--- Practical reality trumps philosophy!

  10. #10
    Join Date
    Dec 2011
    Location
    Victoria, Australia
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    660

    Default Re: Carniolan Bees

    Checkerboarding doesn't work real well with foundation. You really need to use drawn comb and you'll need at least 2 boxes of drawn comb to do it properly.

    It also needs to be done real early, at the end of winter when the plum trees are blossoming (in my area anyway.)

    I think first and even second year beekeepers will be more successful with "Opening the broodnest". I've got a modification on that which I call "Maintaining a hole beside the broodnest". You need to use foundationless frames for this (although you can use a short strip of foundation as a guide if you wish.)

    Matthew Davey

  11. #11
    Join Date
    May 2012
    Location
    Sacramento, CA, USA
    Posts
    2,929

    Default Re: Carniolan Bees

    I use foundation with good results, I just stick it in there, not right in the middle of the brood nest but they will draw it out quick, at least my bees did, less than a week and start to lay in it.

  12. #12
    Join Date
    Dec 2011
    Location
    Victoria, Australia
    Posts
    660

    Default Re: Carniolan Bees

    I'm saying checkerboarding (as in late winter and early spring) with foundation doesn't work real well in terms of swarm prevention. Once there is a flow on they will draw foundation well.

    Matthew Davey

  13. #13
    Join Date
    Oct 2012
    Location
    Milwaukee, WI, USA
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    91

    Default Re: Carniolan Bees

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  14. #14
    Join Date
    Jul 2013
    Location
    Mirabel, Québec, Canada
    Posts
    423

    Default Re: Carniolan Bees

    Quote Originally Posted by Gus979 View Post
    My first two packages are coming from the milwaukee-wauwatosa beekeeping association. They are getting the carniolan packages from Ray Olivarez. Should I be worried about having Carniolans as a beginning beekeeper?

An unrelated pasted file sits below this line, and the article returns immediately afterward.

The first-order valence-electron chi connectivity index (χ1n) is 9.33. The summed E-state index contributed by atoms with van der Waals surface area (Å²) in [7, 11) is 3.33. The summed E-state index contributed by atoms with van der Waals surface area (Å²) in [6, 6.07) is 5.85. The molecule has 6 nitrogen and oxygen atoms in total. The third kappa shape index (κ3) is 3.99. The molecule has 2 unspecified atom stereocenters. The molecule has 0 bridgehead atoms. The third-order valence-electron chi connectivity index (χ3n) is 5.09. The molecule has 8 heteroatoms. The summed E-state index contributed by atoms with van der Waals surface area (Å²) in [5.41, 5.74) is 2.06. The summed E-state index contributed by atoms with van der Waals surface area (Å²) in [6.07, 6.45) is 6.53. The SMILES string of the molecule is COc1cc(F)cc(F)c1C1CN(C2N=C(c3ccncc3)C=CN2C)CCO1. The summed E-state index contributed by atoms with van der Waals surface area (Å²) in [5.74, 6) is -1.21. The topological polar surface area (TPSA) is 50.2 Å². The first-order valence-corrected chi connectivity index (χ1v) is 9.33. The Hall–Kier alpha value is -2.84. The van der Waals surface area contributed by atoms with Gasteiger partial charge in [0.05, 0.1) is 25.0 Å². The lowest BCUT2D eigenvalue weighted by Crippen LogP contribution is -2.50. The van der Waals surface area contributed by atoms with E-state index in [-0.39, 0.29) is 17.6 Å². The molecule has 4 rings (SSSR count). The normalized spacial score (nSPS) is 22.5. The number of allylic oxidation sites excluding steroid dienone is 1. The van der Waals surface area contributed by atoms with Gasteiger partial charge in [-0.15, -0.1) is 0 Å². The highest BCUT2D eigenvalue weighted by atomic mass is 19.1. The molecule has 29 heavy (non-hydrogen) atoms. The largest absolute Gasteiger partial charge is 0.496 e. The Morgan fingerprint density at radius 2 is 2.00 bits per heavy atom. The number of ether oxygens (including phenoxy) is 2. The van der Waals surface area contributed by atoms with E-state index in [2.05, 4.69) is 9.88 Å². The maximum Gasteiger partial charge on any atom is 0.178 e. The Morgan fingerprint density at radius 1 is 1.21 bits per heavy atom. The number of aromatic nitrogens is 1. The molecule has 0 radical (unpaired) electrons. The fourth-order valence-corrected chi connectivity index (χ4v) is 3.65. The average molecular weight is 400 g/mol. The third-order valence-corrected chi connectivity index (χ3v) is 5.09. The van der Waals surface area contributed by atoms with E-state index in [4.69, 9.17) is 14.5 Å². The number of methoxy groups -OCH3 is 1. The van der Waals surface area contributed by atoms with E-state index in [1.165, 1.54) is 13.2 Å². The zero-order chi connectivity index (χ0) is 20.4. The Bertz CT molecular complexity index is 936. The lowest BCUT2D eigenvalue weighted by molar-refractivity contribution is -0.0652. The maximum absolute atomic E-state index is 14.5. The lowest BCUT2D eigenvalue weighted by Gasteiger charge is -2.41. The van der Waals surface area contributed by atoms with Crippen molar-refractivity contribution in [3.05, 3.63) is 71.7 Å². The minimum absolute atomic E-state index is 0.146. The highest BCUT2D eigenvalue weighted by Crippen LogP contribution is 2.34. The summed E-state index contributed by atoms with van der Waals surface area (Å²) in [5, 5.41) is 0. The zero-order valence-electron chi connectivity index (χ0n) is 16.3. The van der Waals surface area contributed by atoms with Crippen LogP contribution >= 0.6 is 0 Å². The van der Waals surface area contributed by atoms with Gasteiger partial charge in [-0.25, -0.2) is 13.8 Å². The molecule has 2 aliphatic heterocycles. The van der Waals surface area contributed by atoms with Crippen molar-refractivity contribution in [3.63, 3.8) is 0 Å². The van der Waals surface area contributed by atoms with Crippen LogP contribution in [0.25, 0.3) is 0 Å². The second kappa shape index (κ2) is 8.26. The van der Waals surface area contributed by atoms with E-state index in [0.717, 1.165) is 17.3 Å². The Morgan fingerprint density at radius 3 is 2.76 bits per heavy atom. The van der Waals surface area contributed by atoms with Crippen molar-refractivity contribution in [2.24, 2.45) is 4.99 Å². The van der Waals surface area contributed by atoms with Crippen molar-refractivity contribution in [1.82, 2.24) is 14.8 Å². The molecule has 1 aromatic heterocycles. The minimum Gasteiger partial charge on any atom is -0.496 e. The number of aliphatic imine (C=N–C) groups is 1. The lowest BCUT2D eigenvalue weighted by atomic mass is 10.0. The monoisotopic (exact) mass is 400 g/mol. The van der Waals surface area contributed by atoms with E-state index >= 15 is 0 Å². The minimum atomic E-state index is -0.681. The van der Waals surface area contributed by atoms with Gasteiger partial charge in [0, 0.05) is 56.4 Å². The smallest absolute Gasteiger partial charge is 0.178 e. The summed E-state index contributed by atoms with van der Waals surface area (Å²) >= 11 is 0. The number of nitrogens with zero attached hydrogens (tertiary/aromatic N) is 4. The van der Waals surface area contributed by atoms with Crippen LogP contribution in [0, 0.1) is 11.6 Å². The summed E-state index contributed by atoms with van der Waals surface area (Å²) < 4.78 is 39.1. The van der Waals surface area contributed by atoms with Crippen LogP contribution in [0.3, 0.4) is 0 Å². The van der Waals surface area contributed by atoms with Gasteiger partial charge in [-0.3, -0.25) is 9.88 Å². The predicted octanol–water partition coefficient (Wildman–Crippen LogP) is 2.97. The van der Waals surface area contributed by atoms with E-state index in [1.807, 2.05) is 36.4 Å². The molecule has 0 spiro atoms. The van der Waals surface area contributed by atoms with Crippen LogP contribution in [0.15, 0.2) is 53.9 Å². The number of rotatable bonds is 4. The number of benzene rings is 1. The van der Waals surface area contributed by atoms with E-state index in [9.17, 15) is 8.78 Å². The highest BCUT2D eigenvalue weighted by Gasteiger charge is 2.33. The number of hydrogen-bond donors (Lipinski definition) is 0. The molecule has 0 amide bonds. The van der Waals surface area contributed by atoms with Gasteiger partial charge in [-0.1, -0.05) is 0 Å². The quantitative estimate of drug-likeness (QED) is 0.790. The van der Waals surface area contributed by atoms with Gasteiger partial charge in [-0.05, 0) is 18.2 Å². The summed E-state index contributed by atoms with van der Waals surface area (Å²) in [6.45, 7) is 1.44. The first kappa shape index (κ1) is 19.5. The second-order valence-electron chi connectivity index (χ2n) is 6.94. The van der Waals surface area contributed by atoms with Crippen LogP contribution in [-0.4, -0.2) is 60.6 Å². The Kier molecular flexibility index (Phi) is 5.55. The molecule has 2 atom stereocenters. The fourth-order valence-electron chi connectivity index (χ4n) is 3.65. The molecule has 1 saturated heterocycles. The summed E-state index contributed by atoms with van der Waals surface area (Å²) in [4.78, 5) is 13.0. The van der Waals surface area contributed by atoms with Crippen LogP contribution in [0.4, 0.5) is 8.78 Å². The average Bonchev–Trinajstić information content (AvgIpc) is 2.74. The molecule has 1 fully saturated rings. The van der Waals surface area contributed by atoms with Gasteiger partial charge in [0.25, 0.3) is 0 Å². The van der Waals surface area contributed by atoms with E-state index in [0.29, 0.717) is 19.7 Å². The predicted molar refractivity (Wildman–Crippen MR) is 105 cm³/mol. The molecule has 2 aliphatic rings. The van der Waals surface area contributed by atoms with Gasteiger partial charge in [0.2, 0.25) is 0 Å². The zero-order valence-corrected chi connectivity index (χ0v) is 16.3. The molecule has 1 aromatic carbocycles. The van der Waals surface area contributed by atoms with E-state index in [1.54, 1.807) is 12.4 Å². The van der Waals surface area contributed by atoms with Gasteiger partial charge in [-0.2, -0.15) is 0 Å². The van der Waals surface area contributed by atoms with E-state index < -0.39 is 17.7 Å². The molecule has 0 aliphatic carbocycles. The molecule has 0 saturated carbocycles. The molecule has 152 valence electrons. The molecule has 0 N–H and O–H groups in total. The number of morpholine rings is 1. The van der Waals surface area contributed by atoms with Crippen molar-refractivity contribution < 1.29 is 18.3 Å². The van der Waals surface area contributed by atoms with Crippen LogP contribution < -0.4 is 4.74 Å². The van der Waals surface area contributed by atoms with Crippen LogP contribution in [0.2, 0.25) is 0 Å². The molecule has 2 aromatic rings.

I had figured as long as I did some amateurish checkerboarding in early spring the next year it wouldn't be too big a deal- but I've read stories of multiple swarms in a year. I suppose I could always really enjoy the splits and then requeen them with italians...but it sounds kind of dissapointing to me. Is this race really that hard the manage with swarming?

    What I don't understand about honey bee genetics is why the big breeders haven't been able to remove the genetic likelyhood of traits like swarming. Why don't we have gentle african honey bees, non-swarmy carniolans, honey making caucasians and morally upstanding italians?
    I started with carniolans, and no problems there. In fact, I'd say that you risk less as a new beekeeper than an experienced one does, because you don't have the habits and expectations that someone who has only used italians has. Same goes with russians, I'd reckon. Each breed has their own specificities, which you must respect. If you all you ever had was italians, and you finally decide to get carniolans, but you treat them like italians... odds are you'll have some problems, and you'll complain to others about how bad carniolans are. The opposite would be just as true.

    I personally don't feel that any race of Apis mellifera is inferior to any of the others. It's all a question of how well your practices are adapted to your breeds, or how your breeds are adapted to your practices. Some people will rate bees according to their honey yields... I would consider this to be a mistake. Is A. m. caucasica inferior to A. m. ligustica because it yields less honey...? If you compare the market value of honey and propolis, and factor in how caucasica are heavy propolisers, I'd have a really hard time accepting that caucasica is inferior to ligustica just because it makes a bit less honey.

    Just be sure to give your bees room. Carnies are more prone to swarming, so don't let them beard as much as you would with italians.